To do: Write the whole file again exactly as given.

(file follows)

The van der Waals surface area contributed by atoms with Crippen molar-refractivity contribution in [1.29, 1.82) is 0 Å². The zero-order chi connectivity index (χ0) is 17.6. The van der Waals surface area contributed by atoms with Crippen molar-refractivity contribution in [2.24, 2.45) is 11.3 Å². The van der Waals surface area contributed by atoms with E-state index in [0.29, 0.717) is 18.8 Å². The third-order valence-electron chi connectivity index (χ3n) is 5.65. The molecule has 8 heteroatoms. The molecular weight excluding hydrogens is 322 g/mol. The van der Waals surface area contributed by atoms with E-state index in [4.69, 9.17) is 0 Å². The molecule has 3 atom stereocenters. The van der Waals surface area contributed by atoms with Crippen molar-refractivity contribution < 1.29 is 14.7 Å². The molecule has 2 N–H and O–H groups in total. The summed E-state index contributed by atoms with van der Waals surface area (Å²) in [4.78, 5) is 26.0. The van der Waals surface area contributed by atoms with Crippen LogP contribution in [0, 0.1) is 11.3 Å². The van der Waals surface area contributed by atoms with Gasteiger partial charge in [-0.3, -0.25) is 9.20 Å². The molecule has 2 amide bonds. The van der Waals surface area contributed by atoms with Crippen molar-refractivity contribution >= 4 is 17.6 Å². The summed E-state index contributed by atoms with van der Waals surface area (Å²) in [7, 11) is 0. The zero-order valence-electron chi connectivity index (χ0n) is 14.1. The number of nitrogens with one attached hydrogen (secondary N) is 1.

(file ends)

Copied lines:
The van der Waals surface area contributed by atoms with Crippen molar-refractivity contribution in [1.29, 1.82) is 0 Å². The zero-order chi connectivity index (χ0) is 17.6. The van der Waals surface area contributed by atoms with Crippen molar-refractivity contribution in [2.24, 2.45) is 11.3 Å². The van der Waals surface area contributed by atoms with E-state index in [0.29, 0.717) is 18.8 Å². The third-order valence-electron chi connectivity index (χ3n) is 5.65. The molecule has 8 heteroatoms. The molecular weight excluding hydrogens is 322 g/mol. The van der Waals surface area contributed by atoms with E-state index in [4.69, 9.17) is 0 Å². The molecule has 3 atom stereocenters. The van der Waals surface area contributed by atoms with Crippen molar-refractivity contribution < 1.29 is 14.7 Å². The molecule has 2 N–H and O–H groups in total. The summed E-state index contributed by atoms with van der Waals surface area (Å²) in [4.78, 5) is 26.0. The van der Waals surface area contributed by atoms with Crippen LogP contribution in [0, 0.1) is 11.3 Å². The van der Waals surface area contributed by atoms with Gasteiger partial charge in [-0.3, -0.25) is 9.20 Å². The molecule has 2 amide bonds. The van der Waals surface area contributed by atoms with Crippen molar-refractivity contribution >= 4 is 17.6 Å². The summed E-state index contributed by atoms with van der Waals surface area (Å²) in [7, 11) is 0. The zero-order valence-electron chi connectivity index (χ0n) is 14.1. The number of nitrogens with one attached hydrogen (secondary N) is 1.